An Interview with International Business Leader: Bisila Bokoko

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By Evan J. Cutts

Bisila Bokoko, Founder and CEO Bisila Bokoko Embassy International, is a self-described “cultural hybrid” with a love for making people’s dreams come true. A Valencia, Spain native with family roots in the Bubi Tribe of Malabo, Equatorial Guinea, and American citizenship, Bokoko champions internationality, diversity, and pride in everything she does. She’s earned two master’s degrees in Business Administration/Economics and International Relations from San Pablo University in Madrid and City University of New York, respectively. Not to mention, she holds a certificate of British Law from the University of Manchester. And as of last year, she became a certified Naam Yoga teacher. In other words, she is a contemporary renaissance woman.

As an internationally sought out keynote speaker and international relations advisor, Bokoko leverages her unique skill set to prepare individuals and organizations for success on a global scale. Color Magazine is very fortunate to share her insights and expertise with our readership. Enjoy!

EJC: What is your role as founder and CEO of BBES?

BB: My role is to help companies or individuals around the world to become cosmopolitan. I open the doors to foreign markets to make companies or individuals that want to go from local to global in the industries of fashion, arts and culture, and gastronomy mainly. We work in personal and corporate branding.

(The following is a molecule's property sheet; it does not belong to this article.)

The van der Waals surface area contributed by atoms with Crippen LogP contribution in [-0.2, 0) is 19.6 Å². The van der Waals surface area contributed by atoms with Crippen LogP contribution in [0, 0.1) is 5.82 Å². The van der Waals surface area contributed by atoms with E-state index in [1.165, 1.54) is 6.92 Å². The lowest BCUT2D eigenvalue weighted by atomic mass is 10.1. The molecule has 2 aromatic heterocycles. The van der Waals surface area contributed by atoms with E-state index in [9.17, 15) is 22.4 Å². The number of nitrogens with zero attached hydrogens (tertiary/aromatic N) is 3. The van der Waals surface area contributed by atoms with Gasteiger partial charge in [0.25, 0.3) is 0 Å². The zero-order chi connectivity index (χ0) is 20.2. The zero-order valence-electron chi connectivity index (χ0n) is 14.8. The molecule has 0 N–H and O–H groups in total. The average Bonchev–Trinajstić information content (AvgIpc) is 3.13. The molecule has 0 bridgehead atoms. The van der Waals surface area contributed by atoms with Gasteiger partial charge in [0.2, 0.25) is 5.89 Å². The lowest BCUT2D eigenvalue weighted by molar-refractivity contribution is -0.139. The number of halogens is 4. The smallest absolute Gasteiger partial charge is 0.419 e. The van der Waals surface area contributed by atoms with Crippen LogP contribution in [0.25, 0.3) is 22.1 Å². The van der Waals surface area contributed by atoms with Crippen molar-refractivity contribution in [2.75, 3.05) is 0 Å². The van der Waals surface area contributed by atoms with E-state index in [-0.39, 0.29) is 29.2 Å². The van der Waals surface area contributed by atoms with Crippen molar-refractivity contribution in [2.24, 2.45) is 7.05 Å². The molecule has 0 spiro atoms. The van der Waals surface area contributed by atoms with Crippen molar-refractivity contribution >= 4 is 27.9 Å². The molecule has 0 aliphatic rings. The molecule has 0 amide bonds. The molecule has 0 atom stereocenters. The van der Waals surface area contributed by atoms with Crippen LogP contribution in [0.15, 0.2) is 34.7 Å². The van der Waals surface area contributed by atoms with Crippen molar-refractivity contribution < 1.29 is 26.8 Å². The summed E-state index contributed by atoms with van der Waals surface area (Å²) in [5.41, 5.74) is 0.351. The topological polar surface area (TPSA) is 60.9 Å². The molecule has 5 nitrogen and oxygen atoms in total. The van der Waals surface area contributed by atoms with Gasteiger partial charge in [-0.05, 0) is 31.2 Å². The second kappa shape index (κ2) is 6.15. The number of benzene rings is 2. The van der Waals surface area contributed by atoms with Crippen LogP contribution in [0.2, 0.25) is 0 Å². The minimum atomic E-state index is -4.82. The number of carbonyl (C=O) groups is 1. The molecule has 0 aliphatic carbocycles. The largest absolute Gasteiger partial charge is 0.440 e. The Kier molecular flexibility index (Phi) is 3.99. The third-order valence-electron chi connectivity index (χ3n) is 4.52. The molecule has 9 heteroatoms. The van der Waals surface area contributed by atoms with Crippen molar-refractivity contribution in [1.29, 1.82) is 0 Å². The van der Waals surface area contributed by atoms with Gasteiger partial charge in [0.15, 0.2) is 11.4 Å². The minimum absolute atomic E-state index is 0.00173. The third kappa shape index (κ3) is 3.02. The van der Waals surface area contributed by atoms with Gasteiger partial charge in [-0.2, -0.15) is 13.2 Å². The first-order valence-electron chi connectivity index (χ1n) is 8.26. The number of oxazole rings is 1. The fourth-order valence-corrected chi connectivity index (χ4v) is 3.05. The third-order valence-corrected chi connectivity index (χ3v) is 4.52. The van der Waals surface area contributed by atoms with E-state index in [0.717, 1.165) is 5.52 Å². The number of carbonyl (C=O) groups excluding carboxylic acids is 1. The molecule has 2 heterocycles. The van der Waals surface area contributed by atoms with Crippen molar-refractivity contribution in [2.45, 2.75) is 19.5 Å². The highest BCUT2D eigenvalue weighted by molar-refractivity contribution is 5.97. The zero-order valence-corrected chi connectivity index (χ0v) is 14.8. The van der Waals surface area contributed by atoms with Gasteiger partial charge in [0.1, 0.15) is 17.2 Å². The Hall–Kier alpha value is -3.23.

EJC: You’ve had tremendous success in your career scaling businesses from local markets into global ones, can you share with us a few pitfalls for businesses to avoid on their path to growth?

BB: There two major pitfalls to avoid when making the decision to go international.

The first pitfall is going abroad for the wrong reasons. Sometimes businesses look the lack of growth in the domestic market and, frustrated, set their sights on the global market. Although the promise of emerging markets is appealing, understand that global expansion is a long-term investment, not a get rich quick scheme. It takes between three to five years to really penetrate in a foreign market.

The second pitfall is insufficient preparation. Succeeding in your domestic market it is not a guarantee of success when you are going global. It is important to do your homework and align yourself with professionals who can provide the right guidance.

EJC: You’re a busy woman, there’s no doubt about it. How do you maintain work-life balance? or as some like to practice: work-life integration?

BB: I let go of the ‘superwoman complex.’ Years ago, I was so stressed out trying to wear so many hats and trying to be perfect with all of them. I came to the realization that I just need to do my best and be present and fully committed to the moment.

If I am spending time with my kids, I am totally focused on them. If I am in yoga class, I am really there, not making a shopping list in my head. By becoming more mindful and conscious, I feel I have lots of time for what I want to do.

EJC: How do you define Empowerment? How do you empower yourself and others daily?